Organized Retail Crime is Growing in Scope and Complexity

Organized retail crime is growing in scope and complexity, according to the National Retail Federation (NRF). It is also becoming more violent.

The NRF’s latest report, published last week, detailed how organized retail crime is a “perpetual and burgeoning problem” that has inflicted billions in financial losses for U.S. retailers and their communities.

For years, the NRF has been issuing reports that quantify what people are stealing and how retailers are responding in terms of their loss prevention activities. For the first time, the trade group also provided a detailed assessment about whom these organizations are, their tactics, motives and links to other types of criminal activities, Christian Beckner, NRF vice president of retail technology and cybersecurity, told FOX Business.

In doing so, the NRF hopes to help retailers and law enforcement “stay ahead of the organized retail crime threat and anticipate changes to organized retail crime group tactics, instead of just responding after incidents occur,” Beckner said.

According to the Homeland Security Investigations and the Association of Certified Anti-Money Laundering Specialists, organized theft groups launder an estimated $69 billion in illicit profits through the U.S. financial system and trade-based money laundering schemes each year.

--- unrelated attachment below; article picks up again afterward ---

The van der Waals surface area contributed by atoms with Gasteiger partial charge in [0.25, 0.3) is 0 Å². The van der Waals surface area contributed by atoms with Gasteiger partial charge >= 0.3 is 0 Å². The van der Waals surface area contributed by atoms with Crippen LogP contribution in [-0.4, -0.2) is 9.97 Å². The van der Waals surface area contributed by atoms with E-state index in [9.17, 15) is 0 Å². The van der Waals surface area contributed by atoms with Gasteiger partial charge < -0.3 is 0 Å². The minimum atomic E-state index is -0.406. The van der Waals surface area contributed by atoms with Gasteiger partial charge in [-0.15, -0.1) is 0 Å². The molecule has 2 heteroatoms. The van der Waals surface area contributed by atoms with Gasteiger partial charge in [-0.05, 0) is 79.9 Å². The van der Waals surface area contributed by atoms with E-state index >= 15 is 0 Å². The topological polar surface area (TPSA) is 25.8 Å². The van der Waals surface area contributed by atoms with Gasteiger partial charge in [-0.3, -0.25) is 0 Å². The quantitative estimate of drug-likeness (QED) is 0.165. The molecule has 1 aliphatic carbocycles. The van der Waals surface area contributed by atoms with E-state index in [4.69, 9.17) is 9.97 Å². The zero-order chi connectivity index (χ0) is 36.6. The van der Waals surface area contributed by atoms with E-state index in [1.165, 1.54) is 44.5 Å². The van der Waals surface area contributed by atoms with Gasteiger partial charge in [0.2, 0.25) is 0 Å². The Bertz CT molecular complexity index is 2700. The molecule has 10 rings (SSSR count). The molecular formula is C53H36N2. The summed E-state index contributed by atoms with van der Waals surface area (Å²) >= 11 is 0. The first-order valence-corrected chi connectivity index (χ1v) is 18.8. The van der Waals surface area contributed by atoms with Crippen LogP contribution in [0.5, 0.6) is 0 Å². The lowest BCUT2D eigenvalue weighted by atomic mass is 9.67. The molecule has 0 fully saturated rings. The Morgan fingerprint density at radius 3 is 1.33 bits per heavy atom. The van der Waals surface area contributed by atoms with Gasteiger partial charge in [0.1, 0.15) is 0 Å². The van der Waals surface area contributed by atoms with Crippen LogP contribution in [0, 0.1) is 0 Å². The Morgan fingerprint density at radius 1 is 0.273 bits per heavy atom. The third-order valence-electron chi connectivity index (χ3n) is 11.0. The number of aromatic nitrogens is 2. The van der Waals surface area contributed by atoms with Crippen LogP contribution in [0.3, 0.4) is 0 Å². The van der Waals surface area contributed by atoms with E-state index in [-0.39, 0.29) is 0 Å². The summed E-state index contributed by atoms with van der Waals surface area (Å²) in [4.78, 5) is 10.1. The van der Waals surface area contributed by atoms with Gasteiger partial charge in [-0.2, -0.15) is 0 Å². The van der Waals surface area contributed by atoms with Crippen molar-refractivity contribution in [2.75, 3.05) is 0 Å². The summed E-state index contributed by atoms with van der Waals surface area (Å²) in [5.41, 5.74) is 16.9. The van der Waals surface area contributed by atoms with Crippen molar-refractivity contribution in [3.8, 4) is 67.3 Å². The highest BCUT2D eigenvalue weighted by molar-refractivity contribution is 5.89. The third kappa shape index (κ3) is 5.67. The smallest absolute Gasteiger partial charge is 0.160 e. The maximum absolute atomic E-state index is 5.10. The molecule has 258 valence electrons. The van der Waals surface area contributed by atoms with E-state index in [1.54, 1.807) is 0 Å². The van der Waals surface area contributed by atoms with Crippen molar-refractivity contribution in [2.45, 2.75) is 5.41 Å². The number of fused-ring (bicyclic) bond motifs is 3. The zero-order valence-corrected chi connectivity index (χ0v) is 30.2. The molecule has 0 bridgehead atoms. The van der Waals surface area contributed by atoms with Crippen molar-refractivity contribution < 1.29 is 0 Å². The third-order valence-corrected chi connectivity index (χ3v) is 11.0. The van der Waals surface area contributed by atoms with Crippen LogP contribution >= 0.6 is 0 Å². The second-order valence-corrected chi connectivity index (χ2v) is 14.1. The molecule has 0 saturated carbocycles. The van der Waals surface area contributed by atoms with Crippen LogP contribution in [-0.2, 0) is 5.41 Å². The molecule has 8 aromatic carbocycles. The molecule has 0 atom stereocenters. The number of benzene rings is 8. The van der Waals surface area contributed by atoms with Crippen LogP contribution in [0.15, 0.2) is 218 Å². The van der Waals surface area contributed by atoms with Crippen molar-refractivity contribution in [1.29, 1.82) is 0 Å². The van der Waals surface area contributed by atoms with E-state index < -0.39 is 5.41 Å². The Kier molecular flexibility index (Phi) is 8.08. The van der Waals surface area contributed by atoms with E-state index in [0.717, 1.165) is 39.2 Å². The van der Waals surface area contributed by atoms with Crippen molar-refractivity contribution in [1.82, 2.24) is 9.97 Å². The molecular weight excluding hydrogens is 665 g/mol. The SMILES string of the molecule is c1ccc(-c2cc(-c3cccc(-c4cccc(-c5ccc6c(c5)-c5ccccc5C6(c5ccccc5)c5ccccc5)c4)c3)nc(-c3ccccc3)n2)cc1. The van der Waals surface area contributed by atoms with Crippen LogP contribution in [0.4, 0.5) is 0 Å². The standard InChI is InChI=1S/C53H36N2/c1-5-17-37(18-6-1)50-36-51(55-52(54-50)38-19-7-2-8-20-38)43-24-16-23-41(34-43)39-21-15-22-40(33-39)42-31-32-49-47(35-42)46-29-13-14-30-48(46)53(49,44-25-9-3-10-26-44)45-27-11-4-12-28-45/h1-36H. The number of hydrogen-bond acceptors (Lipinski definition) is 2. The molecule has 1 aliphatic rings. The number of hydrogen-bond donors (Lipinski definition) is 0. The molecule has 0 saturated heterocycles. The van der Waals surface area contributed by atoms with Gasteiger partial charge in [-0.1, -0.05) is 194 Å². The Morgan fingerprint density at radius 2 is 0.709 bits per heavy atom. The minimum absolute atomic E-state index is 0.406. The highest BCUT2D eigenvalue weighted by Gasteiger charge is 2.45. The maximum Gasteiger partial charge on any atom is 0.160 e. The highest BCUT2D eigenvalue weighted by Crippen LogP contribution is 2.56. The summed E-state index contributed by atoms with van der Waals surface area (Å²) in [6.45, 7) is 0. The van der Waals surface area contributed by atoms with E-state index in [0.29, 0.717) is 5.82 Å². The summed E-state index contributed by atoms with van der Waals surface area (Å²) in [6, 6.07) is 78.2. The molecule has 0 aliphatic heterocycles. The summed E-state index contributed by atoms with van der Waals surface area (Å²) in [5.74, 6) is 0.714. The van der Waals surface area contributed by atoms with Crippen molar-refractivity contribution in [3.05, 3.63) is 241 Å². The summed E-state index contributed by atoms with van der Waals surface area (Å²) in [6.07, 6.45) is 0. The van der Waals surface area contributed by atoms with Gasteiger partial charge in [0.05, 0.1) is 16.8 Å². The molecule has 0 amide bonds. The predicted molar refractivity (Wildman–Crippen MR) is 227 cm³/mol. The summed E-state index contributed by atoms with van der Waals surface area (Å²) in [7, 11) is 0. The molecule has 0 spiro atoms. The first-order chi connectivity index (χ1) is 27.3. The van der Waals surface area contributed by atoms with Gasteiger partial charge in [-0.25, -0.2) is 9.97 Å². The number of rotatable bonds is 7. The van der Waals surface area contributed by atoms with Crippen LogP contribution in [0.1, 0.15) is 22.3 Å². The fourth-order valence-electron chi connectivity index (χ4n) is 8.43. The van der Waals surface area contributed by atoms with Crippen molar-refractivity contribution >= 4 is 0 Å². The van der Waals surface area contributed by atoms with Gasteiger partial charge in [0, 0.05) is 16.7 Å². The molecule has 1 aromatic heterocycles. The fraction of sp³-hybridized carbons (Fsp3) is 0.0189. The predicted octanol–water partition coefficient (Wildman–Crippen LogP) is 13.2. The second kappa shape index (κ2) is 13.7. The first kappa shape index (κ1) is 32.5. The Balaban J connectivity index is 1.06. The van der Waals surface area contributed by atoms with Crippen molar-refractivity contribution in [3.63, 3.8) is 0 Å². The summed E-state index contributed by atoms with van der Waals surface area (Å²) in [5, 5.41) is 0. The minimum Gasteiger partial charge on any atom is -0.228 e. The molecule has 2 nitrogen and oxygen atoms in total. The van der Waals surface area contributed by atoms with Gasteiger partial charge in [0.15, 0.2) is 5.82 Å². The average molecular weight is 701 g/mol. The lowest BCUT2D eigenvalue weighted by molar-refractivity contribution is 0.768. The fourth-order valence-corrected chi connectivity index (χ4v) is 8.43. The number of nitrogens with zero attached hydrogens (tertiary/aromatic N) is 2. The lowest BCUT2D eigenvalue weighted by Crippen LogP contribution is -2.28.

According to the NRF report, which conducted its latest assessment in partnership with global risk advisory firm K2 Integrity, these organized retail crime groups “primarily favor large national retailers and big-box retailers, and cargo shipments for booster operations.” They are also more likely to target everyday consumer goods rather than luxury products. Based on an analysis of 116 groups, 81% exclusively stole general consumer goods.

These groups have also been planning out their booster operations in advance by studying store layouts, camera and exit locations, understanding the types of anti-theft precautions and knowing the different store policies for stopping suspected thieves, the report said. Boosters are known as the individuals who are paid to commit theft on behalf of these groups.